About that time in the ‘50s when Porsche built a buoyant off-roader for the Army

low_porsche_597_jagdwagen_porsche_ag (3)

Unfortunately, the project drowned

We’re in 1953, and the German Army wants to buy a lightweight military vehicle, one that also needed to be fast, and agile. Oh, and also reliable; and easy to service. Porsche, alongside DKW (part of Auto Union, later Audi) and Goliath entered this competition, and Type 597 “Jagdwagen” was born in Porsche's yard.

The Jagdwagen (German for “hunting car”) featured a 1.6-liter four-cylinder boxer unit packing 50 PS (38 kW). It was borrowed from the 356 and modified to suit a lightweight off-roader. And in case you’re wondering what exactly “lightweight” means here, learn that Type 597 tipped the scales at around 870 kg (1,900 lb).


We don’t know how quick it reached 100 km/h (62 mph) but we know that the Jagdwagen could actually reach that speed ultimately, which is impressive for a military vehicle — they're not exactly built for speed.

So while the speed attribute was more of a bonus, the Type 597 needed to be good at inclines, and off-road. Thanks to a four-speed synchro (with one additional off-road gear) that sent torque to all four corners (making it the first four-wheel-drive Porsche) the Type 597 could climb 65-percent (or 33-degree) inclines. Plus, it could float: the monocoque bodyshell made this possible.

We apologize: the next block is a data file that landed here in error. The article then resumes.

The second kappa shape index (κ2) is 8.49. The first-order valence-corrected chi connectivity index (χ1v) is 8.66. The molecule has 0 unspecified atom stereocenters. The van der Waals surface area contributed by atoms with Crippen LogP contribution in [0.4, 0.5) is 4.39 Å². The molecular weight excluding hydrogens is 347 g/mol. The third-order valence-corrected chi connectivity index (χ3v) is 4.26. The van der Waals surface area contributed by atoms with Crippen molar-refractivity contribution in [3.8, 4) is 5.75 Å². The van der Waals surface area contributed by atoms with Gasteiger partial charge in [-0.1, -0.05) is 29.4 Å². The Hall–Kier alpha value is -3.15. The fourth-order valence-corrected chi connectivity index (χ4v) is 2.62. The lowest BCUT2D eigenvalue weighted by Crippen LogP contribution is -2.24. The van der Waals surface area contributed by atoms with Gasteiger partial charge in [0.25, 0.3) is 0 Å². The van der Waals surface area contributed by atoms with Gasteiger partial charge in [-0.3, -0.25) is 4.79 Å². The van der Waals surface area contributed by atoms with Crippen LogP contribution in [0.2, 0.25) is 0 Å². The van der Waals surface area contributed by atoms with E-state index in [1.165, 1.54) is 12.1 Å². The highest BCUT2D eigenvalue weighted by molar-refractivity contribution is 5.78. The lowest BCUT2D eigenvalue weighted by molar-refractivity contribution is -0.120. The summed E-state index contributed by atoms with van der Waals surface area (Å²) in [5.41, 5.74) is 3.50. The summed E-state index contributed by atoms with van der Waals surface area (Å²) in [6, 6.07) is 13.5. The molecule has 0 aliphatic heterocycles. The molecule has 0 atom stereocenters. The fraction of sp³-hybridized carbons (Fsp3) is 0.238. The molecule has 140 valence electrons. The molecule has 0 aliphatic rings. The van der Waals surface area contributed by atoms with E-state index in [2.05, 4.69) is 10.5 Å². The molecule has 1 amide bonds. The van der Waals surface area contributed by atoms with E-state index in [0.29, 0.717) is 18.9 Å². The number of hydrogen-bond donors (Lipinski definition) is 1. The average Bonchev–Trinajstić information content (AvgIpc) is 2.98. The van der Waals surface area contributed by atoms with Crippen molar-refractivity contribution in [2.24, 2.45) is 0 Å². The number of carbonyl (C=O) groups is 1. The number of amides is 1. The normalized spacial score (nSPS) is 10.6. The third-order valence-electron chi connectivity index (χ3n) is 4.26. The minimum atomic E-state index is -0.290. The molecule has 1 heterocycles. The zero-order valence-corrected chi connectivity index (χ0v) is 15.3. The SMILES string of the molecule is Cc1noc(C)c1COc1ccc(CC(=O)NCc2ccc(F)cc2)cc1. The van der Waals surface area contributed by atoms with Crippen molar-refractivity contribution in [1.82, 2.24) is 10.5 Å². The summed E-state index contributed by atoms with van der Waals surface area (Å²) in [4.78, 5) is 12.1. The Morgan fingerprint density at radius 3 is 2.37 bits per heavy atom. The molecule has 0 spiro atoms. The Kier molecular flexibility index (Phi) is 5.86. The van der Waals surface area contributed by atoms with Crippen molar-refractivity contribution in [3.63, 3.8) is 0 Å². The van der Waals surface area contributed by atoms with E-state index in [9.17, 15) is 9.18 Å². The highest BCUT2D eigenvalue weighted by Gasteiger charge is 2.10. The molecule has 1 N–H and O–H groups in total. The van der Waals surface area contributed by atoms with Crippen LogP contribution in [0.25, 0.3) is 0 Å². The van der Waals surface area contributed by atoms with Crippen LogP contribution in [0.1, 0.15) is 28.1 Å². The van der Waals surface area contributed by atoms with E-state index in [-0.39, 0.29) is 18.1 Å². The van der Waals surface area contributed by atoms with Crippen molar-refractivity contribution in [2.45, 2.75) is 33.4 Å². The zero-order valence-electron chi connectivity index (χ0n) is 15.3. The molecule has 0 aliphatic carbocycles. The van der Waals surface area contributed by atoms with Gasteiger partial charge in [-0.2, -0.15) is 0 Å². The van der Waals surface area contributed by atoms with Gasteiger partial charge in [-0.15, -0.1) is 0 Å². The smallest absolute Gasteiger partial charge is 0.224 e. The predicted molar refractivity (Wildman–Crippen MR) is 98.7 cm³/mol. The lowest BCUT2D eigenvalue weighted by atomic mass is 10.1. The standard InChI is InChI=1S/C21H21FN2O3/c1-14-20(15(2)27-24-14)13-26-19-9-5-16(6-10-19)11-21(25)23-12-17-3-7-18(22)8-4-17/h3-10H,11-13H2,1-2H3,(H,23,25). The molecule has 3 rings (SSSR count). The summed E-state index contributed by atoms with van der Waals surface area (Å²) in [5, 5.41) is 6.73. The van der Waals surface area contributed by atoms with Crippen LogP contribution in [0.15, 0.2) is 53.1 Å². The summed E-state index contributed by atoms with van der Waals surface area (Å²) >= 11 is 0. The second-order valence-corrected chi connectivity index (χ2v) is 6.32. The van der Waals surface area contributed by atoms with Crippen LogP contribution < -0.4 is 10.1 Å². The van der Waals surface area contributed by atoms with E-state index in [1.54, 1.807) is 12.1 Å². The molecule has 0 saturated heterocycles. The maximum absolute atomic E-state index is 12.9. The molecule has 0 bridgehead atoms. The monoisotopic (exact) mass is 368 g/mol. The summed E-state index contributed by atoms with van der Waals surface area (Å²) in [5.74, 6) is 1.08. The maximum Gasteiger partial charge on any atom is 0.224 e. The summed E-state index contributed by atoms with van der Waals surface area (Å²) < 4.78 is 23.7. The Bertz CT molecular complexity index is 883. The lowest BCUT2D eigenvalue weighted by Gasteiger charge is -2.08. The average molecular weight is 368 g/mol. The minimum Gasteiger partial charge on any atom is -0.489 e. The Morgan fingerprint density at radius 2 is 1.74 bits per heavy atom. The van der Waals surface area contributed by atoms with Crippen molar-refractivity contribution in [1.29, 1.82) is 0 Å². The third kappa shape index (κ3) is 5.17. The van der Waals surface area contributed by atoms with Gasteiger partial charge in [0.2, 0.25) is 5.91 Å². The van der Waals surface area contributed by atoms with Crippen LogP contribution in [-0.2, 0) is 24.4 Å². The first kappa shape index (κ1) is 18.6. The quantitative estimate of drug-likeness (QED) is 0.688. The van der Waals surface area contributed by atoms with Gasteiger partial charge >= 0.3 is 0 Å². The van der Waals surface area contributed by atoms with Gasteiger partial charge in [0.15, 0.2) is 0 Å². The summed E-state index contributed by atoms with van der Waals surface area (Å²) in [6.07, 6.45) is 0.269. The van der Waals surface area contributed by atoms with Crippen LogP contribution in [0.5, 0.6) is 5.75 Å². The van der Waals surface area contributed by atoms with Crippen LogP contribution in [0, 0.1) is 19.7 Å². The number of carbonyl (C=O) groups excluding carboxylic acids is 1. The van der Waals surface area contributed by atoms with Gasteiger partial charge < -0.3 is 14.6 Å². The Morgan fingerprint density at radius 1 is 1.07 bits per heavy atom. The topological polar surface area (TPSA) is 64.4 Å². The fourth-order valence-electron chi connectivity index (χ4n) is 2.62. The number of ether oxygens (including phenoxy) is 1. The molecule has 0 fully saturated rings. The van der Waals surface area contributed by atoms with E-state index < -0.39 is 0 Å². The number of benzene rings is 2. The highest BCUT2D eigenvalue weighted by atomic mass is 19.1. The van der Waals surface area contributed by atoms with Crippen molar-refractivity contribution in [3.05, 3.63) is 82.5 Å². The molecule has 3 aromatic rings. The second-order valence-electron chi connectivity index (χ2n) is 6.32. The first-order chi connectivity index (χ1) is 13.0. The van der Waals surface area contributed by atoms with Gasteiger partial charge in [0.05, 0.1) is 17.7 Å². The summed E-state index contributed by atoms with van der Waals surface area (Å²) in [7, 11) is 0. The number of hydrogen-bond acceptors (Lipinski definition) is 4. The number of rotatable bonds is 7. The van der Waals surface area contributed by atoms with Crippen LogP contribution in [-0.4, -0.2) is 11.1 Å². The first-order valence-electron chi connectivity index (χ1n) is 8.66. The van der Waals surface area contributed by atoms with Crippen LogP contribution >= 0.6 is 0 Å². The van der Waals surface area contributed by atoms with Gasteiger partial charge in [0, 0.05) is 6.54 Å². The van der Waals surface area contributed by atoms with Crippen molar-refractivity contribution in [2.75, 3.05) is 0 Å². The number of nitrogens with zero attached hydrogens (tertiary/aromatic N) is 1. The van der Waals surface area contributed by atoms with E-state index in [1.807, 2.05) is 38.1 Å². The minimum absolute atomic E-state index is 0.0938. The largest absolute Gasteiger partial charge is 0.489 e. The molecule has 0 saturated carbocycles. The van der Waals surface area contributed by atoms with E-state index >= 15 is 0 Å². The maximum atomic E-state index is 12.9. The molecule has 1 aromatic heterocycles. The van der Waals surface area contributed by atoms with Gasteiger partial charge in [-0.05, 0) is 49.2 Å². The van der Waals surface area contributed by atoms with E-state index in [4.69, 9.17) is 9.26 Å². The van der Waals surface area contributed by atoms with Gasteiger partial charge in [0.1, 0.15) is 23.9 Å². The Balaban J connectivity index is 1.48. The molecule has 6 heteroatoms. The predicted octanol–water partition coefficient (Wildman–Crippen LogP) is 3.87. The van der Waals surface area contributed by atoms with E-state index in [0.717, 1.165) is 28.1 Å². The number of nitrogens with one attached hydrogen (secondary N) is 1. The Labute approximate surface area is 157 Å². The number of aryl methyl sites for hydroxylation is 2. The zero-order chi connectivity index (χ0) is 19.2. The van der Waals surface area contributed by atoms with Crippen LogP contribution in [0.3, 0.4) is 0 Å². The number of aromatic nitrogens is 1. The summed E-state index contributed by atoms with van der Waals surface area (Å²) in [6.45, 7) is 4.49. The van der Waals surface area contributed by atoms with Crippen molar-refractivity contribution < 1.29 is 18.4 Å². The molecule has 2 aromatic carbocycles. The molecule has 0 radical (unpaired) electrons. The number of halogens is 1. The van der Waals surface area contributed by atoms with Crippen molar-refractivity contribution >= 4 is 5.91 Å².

low_porsche_597_jagdwagen_porsche_ag (2)

Although the car was great for all it could do, the manufacturing costs were too high for the Army’s taste, so it went with DKW’s Munga, a name that sounds cute until you find out it’s an abbreviation for Mehrzweck UNiversal Geländewagen mit Allradantrieb (English for “multi-purpose universal off-road car with all-wheel drive”).

Although the project didn't materialize into production, some 70 units have been built for testing. Fifty Jagdwagens are still alive today. As you’d expect, despite not being pretentious in any way, they’re not cheap.

SEE MORE: About that time in 1978 when a Porsche tried to help a cyclist reach 240 km/h